Apart from that trashed key question, the other serious issue is that there is no other subtext. All the story participants - the characters, the Capitol, the audience, author, you, me - everyone - know just as much as everyone else. Yes, the Capitol are sneaky and evil - but the moves they make are instantly communicated to all participants. There's no difference in the information held by the different story participants, Katniss and Peeta are trustworthy towards each other, even in the early stages when we know that they fell out in previous years and Katniss has good reason not to trust him now. Even the excellently dubious character who is to coach them - Haymitch (Woody Harrelson) - a previous winner of the games from District 12 - doesn't have an agenda and doesn't do anything dodgy, despite his clear dialogue with the Capitol. It just doesn't go anywhere. Despite the nature of the dog-eat-dog games, everyone knows everything that is going on. The human mind feeds off subtext - it's what we look for in a story, and this is why Hunger Games leaves a nagging hollow feeling you can't quite explain.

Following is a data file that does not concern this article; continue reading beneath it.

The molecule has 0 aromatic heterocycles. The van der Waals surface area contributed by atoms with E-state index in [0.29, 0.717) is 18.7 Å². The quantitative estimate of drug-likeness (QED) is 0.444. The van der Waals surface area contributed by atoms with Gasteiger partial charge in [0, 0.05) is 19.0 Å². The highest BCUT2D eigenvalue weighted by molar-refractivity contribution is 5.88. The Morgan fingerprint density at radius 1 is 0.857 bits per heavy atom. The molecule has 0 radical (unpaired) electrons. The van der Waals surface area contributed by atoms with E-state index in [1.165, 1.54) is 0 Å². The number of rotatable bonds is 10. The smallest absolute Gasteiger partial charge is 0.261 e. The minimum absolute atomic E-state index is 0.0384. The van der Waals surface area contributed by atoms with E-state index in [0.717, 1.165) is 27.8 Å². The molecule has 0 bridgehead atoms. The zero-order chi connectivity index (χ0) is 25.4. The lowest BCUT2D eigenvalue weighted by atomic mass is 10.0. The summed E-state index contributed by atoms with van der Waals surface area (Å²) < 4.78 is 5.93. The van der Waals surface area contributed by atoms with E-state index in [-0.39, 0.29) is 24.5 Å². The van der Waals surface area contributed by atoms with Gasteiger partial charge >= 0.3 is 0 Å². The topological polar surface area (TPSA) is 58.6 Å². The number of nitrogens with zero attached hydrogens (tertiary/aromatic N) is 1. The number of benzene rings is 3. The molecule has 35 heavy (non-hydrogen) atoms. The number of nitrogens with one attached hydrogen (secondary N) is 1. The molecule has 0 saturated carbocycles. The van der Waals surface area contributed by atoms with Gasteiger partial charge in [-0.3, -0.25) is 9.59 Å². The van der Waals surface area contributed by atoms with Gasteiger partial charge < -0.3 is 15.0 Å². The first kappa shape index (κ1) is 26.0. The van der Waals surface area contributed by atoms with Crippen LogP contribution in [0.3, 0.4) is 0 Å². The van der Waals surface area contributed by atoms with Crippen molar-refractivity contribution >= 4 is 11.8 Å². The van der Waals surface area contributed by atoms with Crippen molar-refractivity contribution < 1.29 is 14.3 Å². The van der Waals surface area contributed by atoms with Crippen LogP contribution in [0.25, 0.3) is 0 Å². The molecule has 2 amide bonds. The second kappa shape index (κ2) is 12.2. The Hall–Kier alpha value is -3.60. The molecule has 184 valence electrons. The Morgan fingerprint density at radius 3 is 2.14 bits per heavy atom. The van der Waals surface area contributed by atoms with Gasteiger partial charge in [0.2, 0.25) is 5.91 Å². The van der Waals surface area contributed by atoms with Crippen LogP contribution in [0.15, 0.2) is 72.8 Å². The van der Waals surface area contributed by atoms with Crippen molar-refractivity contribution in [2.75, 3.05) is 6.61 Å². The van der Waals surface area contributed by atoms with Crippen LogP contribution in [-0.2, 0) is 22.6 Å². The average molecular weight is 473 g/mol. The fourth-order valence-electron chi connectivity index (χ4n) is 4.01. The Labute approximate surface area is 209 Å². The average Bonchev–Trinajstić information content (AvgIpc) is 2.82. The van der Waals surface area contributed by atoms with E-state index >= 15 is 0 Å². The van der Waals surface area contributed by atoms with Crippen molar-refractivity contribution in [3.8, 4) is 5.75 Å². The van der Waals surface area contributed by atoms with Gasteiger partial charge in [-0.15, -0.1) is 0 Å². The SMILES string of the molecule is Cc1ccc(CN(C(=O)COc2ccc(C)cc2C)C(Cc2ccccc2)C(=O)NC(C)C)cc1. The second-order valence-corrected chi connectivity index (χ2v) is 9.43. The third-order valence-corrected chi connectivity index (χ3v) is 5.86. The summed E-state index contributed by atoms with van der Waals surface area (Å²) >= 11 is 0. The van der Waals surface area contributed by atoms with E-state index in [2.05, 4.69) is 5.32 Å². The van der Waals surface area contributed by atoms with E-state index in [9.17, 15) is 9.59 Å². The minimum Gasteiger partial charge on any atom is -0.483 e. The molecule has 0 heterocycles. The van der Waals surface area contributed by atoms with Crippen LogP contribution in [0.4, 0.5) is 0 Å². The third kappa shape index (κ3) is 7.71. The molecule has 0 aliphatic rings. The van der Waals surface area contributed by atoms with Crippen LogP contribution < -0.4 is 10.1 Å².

Another negative is the real evil bad guy - President Snow. Katniss, through her anti-establishment rebellion, comes to his attention, and he shows his displeasure and orders that her 'hope' is removed. But nothing happens! There's no clear action taken as a result of the top man's displeasure or orders. No plan. No action. Nothing changes. The bad side of a story has to be proactive and threatening. Unfortunately, as it is... nothing changes as a result of his displeasure.